48 hours in Vancouver will give you a chance to see many of the sights. After following our Iconic Vancouver itinerary on Day 1, it’s time to explore the city more deeply with a mix of sightseeing, shopping and mountain adventures.
Start again in Canada Place, but this time head east into historic Vancouver. The first stop is The Lookout, a high-in-the-sky venue with 360-degree views to Mount Baker in Washington State and across the Georgia Strait (aka the Salish Sea) to Vancouver Island, home to picturesque Victoria and Buchart Gardens.
The cobblestone streets of Gastown (where Vancouver’s earliest history unfolded) are steps away. Shops offer everything from kitsch to clothes; the Steam Clock is Instagram-worthy. For First Nations art, visit Hills Native Arts and head upstairs for noteworthy pieces.
Chinatown, the third largest in North America, lies a couple of blocks further east. It’s home to Dr. Sun Yat Sen Gardens, the only garden of its kind outside of China, and one of the world’s most beautiful small urban gardens.
Chinatown offers many options. The adventurous and curious take A Wok Around foodie tour with Robert Sung.
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From Canada Place, free shuttles head to the North Shore to Capilano Suspension Bridge and Grouse Mountain – it’s about a 25-minute ride. The bridge, which sways 70m/230-ft over the Capilano River, is Vancouver’s oldest attraction and incorporates canopy walks and cliffside pathways. At Grouse Mountain you’ll meet raptors and grizzly bears (“Coola” and “Grinder”), set off on hikes, and choose among restaurants, movie theaters and perhaps a Lumberjack Show. On clear days the views are stunning and the paragliding graceful.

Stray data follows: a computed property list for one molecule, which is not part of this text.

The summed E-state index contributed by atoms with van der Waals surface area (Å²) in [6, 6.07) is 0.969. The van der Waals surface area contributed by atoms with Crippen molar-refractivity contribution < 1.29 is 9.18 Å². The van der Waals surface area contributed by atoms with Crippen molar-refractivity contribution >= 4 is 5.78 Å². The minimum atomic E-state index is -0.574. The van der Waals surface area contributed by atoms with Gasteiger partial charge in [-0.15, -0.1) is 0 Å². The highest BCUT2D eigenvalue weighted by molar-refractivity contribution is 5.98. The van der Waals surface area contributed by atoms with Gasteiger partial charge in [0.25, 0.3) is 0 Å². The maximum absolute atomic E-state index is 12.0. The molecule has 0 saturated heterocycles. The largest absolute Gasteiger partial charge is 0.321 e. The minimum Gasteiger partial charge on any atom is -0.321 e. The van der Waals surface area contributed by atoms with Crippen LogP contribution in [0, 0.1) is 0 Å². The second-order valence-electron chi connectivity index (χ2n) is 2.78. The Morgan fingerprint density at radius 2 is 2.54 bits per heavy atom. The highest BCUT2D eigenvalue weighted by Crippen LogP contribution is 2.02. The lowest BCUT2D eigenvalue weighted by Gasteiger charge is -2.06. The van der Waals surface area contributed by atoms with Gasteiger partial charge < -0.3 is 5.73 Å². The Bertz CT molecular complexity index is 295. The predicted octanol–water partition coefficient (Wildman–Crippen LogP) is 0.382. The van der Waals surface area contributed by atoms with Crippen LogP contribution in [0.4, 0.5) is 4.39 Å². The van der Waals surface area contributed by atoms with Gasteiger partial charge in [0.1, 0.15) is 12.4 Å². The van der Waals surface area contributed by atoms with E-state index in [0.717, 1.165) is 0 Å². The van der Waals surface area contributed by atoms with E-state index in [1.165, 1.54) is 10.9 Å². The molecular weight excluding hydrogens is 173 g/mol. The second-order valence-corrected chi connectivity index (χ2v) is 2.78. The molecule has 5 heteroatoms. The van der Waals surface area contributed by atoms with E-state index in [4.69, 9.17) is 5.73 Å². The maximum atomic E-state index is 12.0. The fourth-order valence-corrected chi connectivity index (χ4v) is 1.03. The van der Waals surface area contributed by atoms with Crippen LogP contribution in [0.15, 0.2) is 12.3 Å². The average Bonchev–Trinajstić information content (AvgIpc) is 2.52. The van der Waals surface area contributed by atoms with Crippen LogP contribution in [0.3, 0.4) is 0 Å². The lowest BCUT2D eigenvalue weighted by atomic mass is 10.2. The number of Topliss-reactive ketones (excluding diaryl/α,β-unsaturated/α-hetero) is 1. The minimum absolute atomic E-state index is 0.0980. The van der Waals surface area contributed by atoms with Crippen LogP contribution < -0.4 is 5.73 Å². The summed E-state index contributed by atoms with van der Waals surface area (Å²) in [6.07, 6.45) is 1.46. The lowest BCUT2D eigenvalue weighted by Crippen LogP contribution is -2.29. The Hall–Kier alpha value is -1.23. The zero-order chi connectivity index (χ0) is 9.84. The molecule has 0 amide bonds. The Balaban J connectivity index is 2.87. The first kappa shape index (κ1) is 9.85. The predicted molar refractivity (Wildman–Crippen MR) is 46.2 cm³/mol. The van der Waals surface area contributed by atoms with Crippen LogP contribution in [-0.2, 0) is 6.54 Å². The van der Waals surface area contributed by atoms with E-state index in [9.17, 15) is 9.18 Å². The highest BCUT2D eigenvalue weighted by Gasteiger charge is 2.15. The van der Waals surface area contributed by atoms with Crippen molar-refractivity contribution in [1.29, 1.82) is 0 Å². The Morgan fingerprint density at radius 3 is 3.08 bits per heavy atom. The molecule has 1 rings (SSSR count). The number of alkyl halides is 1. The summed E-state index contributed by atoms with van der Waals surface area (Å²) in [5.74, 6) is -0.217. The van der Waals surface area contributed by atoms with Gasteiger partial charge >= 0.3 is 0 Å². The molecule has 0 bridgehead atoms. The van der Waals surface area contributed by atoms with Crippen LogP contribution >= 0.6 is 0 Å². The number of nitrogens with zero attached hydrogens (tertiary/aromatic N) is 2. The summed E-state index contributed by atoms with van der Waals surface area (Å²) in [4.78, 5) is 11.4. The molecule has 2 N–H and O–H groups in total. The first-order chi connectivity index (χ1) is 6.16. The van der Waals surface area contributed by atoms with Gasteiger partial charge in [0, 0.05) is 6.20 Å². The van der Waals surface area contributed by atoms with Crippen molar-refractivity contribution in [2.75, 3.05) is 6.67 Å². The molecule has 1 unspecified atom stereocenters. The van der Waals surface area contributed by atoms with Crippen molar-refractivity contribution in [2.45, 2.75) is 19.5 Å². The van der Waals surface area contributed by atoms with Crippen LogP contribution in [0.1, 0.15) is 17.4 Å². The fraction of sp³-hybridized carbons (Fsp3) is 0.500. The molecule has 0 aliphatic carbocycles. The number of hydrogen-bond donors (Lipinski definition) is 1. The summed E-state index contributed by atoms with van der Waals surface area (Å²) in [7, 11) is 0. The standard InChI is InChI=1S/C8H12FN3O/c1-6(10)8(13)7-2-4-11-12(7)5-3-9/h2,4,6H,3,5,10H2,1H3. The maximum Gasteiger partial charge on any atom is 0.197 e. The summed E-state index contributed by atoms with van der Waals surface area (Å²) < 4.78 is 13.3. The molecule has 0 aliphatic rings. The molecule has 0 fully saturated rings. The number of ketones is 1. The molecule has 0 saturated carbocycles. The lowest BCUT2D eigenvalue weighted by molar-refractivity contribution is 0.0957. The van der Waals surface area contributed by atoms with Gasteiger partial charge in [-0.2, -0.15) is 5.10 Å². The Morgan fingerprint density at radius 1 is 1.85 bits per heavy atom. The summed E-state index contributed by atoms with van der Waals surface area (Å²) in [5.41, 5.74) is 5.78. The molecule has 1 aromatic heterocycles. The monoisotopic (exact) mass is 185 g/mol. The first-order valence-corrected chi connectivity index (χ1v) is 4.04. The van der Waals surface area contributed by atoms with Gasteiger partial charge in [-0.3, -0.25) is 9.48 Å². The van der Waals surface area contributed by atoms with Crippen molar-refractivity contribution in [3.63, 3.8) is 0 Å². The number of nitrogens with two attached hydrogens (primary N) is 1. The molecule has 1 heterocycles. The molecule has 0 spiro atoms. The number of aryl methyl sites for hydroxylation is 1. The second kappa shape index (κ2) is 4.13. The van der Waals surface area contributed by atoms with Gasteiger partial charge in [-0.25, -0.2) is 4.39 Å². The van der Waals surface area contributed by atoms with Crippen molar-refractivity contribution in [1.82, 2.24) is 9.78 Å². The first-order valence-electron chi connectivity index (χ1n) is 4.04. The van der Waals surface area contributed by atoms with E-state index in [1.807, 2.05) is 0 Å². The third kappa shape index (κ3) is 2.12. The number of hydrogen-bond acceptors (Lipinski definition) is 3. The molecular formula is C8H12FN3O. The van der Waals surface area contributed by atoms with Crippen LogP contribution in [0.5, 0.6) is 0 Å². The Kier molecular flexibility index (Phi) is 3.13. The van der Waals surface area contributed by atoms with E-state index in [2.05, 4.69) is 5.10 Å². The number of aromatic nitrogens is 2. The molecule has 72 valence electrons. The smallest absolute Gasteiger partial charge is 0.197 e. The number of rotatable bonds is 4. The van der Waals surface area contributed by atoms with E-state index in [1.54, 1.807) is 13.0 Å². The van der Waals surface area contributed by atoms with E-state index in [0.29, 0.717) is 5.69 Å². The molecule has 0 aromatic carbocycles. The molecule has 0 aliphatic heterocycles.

The SeaBus, an alternate way to reach the North Shore, travels between Waterfront Station and Lonsdale Quay Market (worthy of a 30-minute meander) where public buses take you up the mountain. Save the SeaBus for the return trip as it offers a unique view of Canada Place and the waterfront.
Robson Street and Alberni Street are a shopaholic’s Nirvana – many local and international designers hang their shingles here. Pacific Centre Mall, with near to 200 outlets, is anchored by Nordstrom and the Hudson’s Bay Company. Trendy Yaletown has converted New York style warehouses into boutiques, restaurants and bars.
The Vancouver Art Gallery, housed in Vancouver’s original and rather imposing court house, showcases Canadian works, including those of the famed Emily Carr, as well as traveling blockbusters with Monet and Rembrandt. For First Nations enthusiasts, put the nearby Bill Reid Gallery on your list.
Hawksworth Restaurant, located in the Rosedale Hotel Georgia, is among the finest dining rooms in the city; menu combinations are daring, local and mouthwatering. The mushroom ice cream is delicious. Round off the evening at Prohibition, the hotel’s stylish night spot.